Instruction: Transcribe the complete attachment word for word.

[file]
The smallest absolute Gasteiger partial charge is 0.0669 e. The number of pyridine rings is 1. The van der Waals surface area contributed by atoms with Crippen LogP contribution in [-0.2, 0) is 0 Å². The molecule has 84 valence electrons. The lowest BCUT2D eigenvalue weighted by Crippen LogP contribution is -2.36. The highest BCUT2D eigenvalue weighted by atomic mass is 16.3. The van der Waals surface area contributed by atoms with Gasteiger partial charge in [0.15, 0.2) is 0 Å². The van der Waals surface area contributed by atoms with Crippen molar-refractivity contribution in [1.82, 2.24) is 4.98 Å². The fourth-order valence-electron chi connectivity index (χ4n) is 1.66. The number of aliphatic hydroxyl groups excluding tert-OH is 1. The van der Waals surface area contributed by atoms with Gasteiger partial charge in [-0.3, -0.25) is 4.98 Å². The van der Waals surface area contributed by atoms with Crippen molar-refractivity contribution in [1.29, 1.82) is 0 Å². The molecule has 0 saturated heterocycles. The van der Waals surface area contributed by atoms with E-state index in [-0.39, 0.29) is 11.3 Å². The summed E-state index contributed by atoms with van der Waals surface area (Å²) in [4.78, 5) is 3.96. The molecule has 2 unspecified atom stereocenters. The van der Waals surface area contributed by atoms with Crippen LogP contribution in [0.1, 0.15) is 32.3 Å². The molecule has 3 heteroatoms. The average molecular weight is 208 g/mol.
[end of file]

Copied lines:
The smallest absolute Gasteiger partial charge is 0.0669 e. The number of pyridine rings is 1. The van der Waals surface area contributed by atoms with Crippen LogP contribution in [-0.2, 0) is 0 Å². The molecule has 84 valence electrons. The lowest BCUT2D eigenvalue weighted by Crippen LogP contribution is -2.36. The highest BCUT2D eigenvalue weighted by atomic mass is 16.3. The van der Waals surface area contributed by atoms with Gasteiger partial charge in [0.15, 0.2) is 0 Å². The van der Waals surface area contributed by atoms with Crippen molar-refractivity contribution in [1.82, 2.24) is 4.98 Å². The fourth-order valence-electron chi connectivity index (χ4n) is 1.66. The number of aliphatic hydroxyl groups excluding tert-OH is 1. The van der Waals surface area contributed by atoms with Gasteiger partial charge in [-0.3, -0.25) is 4.98 Å². The van der Waals surface area contributed by atoms with Crippen molar-refractivity contribution in [1.29, 1.82) is 0 Å². The molecule has 0 saturated heterocycles. The van der Waals surface area contributed by atoms with E-state index in [-0.39, 0.29) is 11.3 Å². The summed E-state index contributed by atoms with van der Waals surface area (Å²) in [4.78, 5) is 3.96. The molecule has 2 unspecified atom stereocenters. The van der Waals surface area contributed by atoms with Crippen LogP contribution in [0.1, 0.15) is 32.3 Å². The molecule has 3 heteroatoms. The average molecular weight is 208 g/mol.